Cross-Border Credit: Why It’s Important To Establish Your Credit Profile in the U.S.
So you’ve been spending a lot of time in the U.S.lately.
Perhaps you’re visiting friends and catching up with relatives often enough that roaming charges are a part of your traveling budget.
Maybe you’ve started looking at your retirement options and there’s a sunny beach that keeps calling your name during those cold Canadian months. Or perhaps you’re hungry and ambitious and you think the U.S. is a fantastic place to advance your career.
It goes without saying that if you have a strong credit score, it becomes a lot easier to build a life in America. But even if you’ve been financially responsible your whole life in Canada, you can’t bring your Canadian credit history with you across the border.
Here are four reasons why you may benefit from establishing a credit profile in the U.S.
1. You Might Want to Rent or Purchase Property
This doesn’t just apply to all the snowbirds who are trying to escape the Canadian winter. You could have a child or grandchild moving for school and staying in an apartment, you could be making a property investment, or you could be a cross-border worker who’s looking to settle down and buy a house.
Regardless of your reasons for looking to rent or purchase American property, the process of getting approved is very similar to what you would expect in Canada. Along with establishing your income sources, landlords and/or mortgage lenders will want to see your credit history before they approve your application.
If you’re looking at renting or purchasing American property in the near future, it pays to start establishing a U.S.-based credit profile now.
2. A Strong Credit Score Can Make You More Employable
According to a survey ran by the National Association of Professional Background Screeners, employers reported in 2018 that they do credit checks on some employees 31% of the time while another 16% said that they run credit checks on every employee. Even if you’re not applying for a bank executive position or anything of that nature, you can’t always predict if your next offer is going to be conditional on your credit check.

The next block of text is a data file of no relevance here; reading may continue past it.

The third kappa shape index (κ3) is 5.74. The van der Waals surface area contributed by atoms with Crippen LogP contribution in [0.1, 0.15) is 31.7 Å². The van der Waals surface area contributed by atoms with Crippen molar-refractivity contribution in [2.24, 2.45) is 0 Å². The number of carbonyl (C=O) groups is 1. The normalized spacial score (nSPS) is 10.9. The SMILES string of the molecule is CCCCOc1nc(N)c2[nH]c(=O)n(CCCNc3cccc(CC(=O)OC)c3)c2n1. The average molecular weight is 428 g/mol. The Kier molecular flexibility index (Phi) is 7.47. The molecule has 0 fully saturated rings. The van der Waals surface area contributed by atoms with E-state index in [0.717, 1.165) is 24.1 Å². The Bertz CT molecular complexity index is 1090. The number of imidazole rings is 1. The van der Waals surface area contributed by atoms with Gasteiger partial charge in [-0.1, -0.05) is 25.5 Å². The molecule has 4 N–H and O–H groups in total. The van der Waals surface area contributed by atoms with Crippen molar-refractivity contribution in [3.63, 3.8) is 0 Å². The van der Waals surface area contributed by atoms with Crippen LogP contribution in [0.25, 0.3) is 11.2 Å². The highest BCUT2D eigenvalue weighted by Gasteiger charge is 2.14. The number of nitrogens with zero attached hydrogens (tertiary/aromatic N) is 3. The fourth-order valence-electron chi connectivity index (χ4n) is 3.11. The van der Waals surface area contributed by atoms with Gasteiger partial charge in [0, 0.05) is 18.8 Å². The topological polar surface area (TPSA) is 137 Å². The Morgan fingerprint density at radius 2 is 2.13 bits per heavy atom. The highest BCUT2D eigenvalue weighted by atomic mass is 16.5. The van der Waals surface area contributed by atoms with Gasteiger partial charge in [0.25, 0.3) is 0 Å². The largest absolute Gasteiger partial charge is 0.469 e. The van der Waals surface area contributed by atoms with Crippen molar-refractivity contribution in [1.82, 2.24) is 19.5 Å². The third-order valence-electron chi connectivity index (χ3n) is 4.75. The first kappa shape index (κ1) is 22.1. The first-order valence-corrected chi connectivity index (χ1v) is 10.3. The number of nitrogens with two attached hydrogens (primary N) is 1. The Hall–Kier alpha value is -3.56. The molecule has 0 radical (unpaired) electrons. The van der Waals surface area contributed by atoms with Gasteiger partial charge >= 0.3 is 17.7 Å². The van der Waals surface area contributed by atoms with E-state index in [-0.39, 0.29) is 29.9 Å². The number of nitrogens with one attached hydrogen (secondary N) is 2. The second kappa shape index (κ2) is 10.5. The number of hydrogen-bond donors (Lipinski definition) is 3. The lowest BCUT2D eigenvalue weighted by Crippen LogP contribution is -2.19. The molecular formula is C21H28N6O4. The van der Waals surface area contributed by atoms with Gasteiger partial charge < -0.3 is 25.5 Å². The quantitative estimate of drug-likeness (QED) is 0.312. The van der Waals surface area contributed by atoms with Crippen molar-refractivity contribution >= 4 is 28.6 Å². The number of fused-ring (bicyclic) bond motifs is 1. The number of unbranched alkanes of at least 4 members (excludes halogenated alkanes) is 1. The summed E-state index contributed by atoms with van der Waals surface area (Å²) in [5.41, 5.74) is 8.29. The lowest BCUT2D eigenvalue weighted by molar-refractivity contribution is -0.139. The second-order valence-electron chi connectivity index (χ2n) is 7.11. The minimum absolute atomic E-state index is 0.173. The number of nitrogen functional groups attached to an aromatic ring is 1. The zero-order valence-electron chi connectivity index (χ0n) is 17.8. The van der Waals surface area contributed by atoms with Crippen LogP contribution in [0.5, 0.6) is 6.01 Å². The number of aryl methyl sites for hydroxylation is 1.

A strong credit score shows employers who runs these sorts of background checks that you know how to manage money. And if the new position comes with a company credit card or some other form of financial responsibility, a solid credit profile can go a long way towards convincing employers that they can trust you to not manage company funds wisely.
3. You Can Save Money On Insurance
You know how Canadians with high credit scores get to live a life where lenders go out of their way to offer excellent rates and better loan repayment terms? Well, it turns out that it’s a similar deal in the U.S. If you have a car, own or rent a home, or you work in certain professions, insurance payments will probably account for a substantial part of your month-to-month expenses.
Wallethub found that in America, people with no credit paid 67% more for their car insurance in 2018 than drivers who had excellent credit. In some states, that price difference was over 80%.
It goes without saying that a strong credit score could be a huge money-saver if you’re planning on building a life in the United States.
4. To Access Useful Services
When you’re spending a lot of time across the border, a lot of smaller costs can have big financial implications. For instance, your Canadian cellphone plan may be perfectly affordable when you’re staying within your province. But when you’re in America, international roaming charges can be high enough to convince you that an American cell phone plan may be cheaper.
Similarly, while internet bills may not appear on your credit report in the traditional sense, many internet service providers will want a credit check in order to reassure themselves that you’re going to pay your bills responsibly. In short, a strong U.S. credit score makes it easier to access the services and conveniences that will make your time in America run more smoothly.
How You Can Build Your U.S. Credit Profile
Canadian credit scores are a big deal in Canada. In this regard, the U.S. is very similar.
If you’re going to be spending significant amounts of time in America, life becomes a lot easier when you’ve got a solid American credit score. The good news is that the steps to build your Credit Profile in the U.S. are largely the same as they would be in Canada: open a bank account and establish your income sources, apply for a credit product, and be vigilant about making your payments on time.
There may be some steps in the middle you’ll need to take, like possibly getting an American social security number or even finding a cross-border lender who offers U.S. credit cards to Canadians. But as you watch your American credit score grow, you’ll be glad that you took this step.